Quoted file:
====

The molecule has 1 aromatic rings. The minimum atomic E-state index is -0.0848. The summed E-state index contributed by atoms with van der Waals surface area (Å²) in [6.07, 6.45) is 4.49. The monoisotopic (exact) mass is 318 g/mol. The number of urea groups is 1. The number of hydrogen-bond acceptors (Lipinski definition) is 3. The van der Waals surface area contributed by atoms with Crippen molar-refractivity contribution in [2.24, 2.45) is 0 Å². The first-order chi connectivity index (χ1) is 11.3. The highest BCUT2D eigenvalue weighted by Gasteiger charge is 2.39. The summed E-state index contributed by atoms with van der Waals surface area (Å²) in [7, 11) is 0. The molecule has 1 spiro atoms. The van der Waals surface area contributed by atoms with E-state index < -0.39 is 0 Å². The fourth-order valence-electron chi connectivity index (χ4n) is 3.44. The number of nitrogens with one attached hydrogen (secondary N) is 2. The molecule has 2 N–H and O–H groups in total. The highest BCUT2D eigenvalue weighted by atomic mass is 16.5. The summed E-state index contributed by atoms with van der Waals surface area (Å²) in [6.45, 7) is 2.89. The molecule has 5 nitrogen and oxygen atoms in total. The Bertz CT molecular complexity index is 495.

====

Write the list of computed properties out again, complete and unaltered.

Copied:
The molecule has 1 aromatic rings. The minimum atomic E-state index is -0.0848. The summed E-state index contributed by atoms with van der Waals surface area (Å²) in [6.07, 6.45) is 4.49. The monoisotopic (exact) mass is 318 g/mol. The number of urea groups is 1. The number of hydrogen-bond acceptors (Lipinski definition) is 3. The van der Waals surface area contributed by atoms with Crippen molar-refractivity contribution in [2.24, 2.45) is 0 Å². The first-order chi connectivity index (χ1) is 11.3. The highest BCUT2D eigenvalue weighted by Gasteiger charge is 2.39. The summed E-state index contributed by atoms with van der Waals surface area (Å²) in [7, 11) is 0. The molecule has 1 spiro atoms. The van der Waals surface area contributed by atoms with E-state index < -0.39 is 0 Å². The fourth-order valence-electron chi connectivity index (χ4n) is 3.44. The number of nitrogens with one attached hydrogen (secondary N) is 2. The molecule has 2 N–H and O–H groups in total. The highest BCUT2D eigenvalue weighted by atomic mass is 16.5. The summed E-state index contributed by atoms with van der Waals surface area (Å²) in [6.45, 7) is 2.89. The molecule has 5 nitrogen and oxygen atoms in total. The Bertz CT molecular complexity index is 495.